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The Rick Singer scams bring to mind the college consultants that "guarantee" admission into Ivy's.  Like the one put out by College Confidential -- "College Karma" which guarantees admission into one of your top two choices for $15K.

http://www.collegekarma.com/college_counseling/admission_guarantee.htm

You first have to have the stats, but then I still don't see how they can make that guarantee without (unethical) connections on the inside.  Am I missing something?

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There is a consultancy group in NZ that is incredibly successful getting kids in. They start early in high school and mold them into what Ivy's want.  We know one kid who has amazing stats, but the consultants also got him organized to create his own company to do non-profit work with under-priviledged kids. Would he have gotten into Harvard without this extra, who is to say, but clearly they know what they are about.  I'm sure that the guarantee includes money back, so if they get 80% in, and give back 20% of the money, they could still be profitable. I did notice that they don't have any success with MIT, so that made me feel better about the school my ds attends.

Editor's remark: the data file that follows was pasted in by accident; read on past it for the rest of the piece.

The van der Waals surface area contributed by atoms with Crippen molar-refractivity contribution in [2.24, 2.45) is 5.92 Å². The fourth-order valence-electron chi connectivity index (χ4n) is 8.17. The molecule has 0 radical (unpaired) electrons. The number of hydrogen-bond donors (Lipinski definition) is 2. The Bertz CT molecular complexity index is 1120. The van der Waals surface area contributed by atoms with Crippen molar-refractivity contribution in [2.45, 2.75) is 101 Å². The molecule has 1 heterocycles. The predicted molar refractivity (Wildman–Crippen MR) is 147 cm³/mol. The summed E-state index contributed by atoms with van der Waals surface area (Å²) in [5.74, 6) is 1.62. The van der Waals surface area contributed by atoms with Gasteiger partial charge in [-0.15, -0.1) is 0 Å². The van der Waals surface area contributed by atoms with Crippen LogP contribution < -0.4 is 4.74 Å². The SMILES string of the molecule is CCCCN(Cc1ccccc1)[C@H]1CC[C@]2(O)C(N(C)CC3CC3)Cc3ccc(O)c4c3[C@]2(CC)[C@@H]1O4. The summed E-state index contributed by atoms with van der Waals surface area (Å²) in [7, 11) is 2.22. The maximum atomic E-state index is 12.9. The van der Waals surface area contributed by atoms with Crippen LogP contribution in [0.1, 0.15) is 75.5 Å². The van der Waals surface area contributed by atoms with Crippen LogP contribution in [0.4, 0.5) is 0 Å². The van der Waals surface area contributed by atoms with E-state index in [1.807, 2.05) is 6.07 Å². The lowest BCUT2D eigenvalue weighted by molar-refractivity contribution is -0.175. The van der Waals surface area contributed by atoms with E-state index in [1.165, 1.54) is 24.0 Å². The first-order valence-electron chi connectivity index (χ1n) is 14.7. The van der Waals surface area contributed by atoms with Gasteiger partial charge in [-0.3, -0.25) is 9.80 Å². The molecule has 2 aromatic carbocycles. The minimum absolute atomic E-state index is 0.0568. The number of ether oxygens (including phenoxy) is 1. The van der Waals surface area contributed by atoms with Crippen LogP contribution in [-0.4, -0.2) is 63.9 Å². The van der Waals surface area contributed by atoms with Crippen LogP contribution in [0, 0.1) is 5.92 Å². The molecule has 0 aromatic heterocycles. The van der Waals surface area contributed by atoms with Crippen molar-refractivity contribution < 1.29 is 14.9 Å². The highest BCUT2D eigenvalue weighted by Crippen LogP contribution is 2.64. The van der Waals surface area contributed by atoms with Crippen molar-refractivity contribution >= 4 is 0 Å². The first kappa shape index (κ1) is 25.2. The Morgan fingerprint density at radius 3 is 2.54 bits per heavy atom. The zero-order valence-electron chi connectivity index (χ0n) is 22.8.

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11 hours ago, rbk mama said:

The Rick Singer scams bring to mind the college consultants that "guarantee" admission into Ivy's.  Like the one put out by College Confidential -- "College Karma" which guarantees admission into one of your top two choices for $15K.

http://www.collegekarma.com/college_counseling/admission_guarantee.htm

You first have to have the stats, but then I still don't see how they can make that guarantee without (unethical) connections on the inside.  Am I missing something?

 

You are not missing something.  You are noticing unethical promises.

I would steer clear of any company that promises admission to particular schools. This violates the ethics guidelines of the major professional organizations in the field. 

Things about College Karma that raise red flags for me:

-They pick which students they offer the guarantee to after a stats review that they charge for.

-Of the 3 consultants listed, two formerly worked in admissions, which suggests they are familiar with NACAC and its ethics guidelines. None of the bios mention membership in any professional organization related to college admission. 

-The details of the offer give them lots of loopholes.  For example if you get waitlisted and accept another school's offer (even if the Ivy school historically waitlists many and takes in few or none from the waitlist).

-They overstate the cost of Independent Educational Consultant services. Yes there are very expensive consultants. There are also consultants who charge hourly rates similar to the cost of music lessons or driver training. 

Edited by Sebastian (a lady)